Skip to main content

Bishop Jeremy Taylor: The Great Exemplar

‘And all of us, with unveiled faces, seeing the glory of the Lord as though reflected in a mirror, are being transformed into the same image from one degree of glory to another; for this comes from the Lord, the Spirit.   2 Cor.3.16

You will have read something today.  Your immutable, completely conceived self will have scanned the shifting babble of voices which speak from the protean forms of screen, ‘phone, sign, codex, and leaf.  You will have taken from them the things you want to take, and left the rest.

Put that aside.  You are in a different world now.  In this world you are protean, merely provisional; a work in progress, constantly changing, subject at any time to unexpected decay.  But you search the scriptures for what is immutable and immortal – the same yesterday, today, and for ever -  because when it meets you, you will be changed from one degree of glory to another.  Many of the books and pamphlets you encounter attempt to effect such a meeting.  It is like glimpsing an image in shifting and troubled water – fractured and splintered by weather and wind – but in occasional miraculous calms, clear and deep as a looking glass, that eternal image looks back to you out of eyes both like and unlike your own.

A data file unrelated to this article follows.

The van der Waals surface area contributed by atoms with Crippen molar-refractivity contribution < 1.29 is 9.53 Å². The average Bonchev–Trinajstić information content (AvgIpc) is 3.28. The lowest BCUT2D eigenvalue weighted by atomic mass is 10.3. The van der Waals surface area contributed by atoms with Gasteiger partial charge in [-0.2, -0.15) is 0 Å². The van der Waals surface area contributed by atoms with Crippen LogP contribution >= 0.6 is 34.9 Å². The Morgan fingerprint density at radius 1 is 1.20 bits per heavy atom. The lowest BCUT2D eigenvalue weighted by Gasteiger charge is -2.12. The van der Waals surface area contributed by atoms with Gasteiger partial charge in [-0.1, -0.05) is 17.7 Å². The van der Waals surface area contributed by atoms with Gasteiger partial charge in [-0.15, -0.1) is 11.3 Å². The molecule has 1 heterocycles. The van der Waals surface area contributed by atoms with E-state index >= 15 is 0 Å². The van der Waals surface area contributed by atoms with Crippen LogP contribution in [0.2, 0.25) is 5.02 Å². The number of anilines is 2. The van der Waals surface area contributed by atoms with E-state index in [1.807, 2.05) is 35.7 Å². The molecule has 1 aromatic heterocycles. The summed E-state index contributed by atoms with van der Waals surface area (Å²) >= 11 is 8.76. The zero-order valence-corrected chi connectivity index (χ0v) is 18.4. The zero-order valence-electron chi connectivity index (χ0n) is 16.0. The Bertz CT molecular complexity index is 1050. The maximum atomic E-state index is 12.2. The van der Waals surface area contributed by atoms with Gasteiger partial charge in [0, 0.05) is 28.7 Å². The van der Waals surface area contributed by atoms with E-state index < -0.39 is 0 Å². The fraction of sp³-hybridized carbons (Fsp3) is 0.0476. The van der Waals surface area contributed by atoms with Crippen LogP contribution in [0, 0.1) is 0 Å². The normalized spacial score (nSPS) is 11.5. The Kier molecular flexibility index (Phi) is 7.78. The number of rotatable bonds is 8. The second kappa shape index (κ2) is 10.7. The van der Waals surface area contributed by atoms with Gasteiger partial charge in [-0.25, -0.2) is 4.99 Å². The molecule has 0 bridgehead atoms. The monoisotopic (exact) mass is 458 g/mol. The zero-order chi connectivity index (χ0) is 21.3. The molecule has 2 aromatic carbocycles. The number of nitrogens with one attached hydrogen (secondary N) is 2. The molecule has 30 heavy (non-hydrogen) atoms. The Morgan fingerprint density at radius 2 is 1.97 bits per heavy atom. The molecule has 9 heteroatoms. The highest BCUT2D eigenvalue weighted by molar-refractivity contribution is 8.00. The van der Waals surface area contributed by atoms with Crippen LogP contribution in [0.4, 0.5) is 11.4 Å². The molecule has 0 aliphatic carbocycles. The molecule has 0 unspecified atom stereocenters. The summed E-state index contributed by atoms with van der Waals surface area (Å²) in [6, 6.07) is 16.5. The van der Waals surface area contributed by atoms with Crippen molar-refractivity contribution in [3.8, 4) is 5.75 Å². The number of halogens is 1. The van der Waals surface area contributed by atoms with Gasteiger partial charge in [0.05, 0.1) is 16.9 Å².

That is the world of the early modern devotional reader.  It is a bit simplified, and it certainly leaves out the major element of religious controversy which spiced – not to say dominated – most writing about God in the period.  But the picture is true enough to give you a sense of the context and materials out of which Taylor’s book The Great Exemplar was made.  This book, which first appeared in print in the troubled year 1649, was a life of Christ, and it was a bestseller well into the eighteenth century.

It was a life of Christ, but it wasn’t a biography.  Its form was three-fold: first a narrative section, which would tell a chunk of Jesus’s life story in chronological sequence, starting with the annunciation and ending with the ascension; then some discursive or meditative prose consideration which arose from that chunk of narrative (some of which had started life as freestanding sermons); and finally a prayer on the theme.  There are variations – you can get more than one ‘consideration’ on a narrative theme, for example – but the tripartite structure is maintained in the three different ways of considering Jesus’s life, from narrative, to discursive, to affective.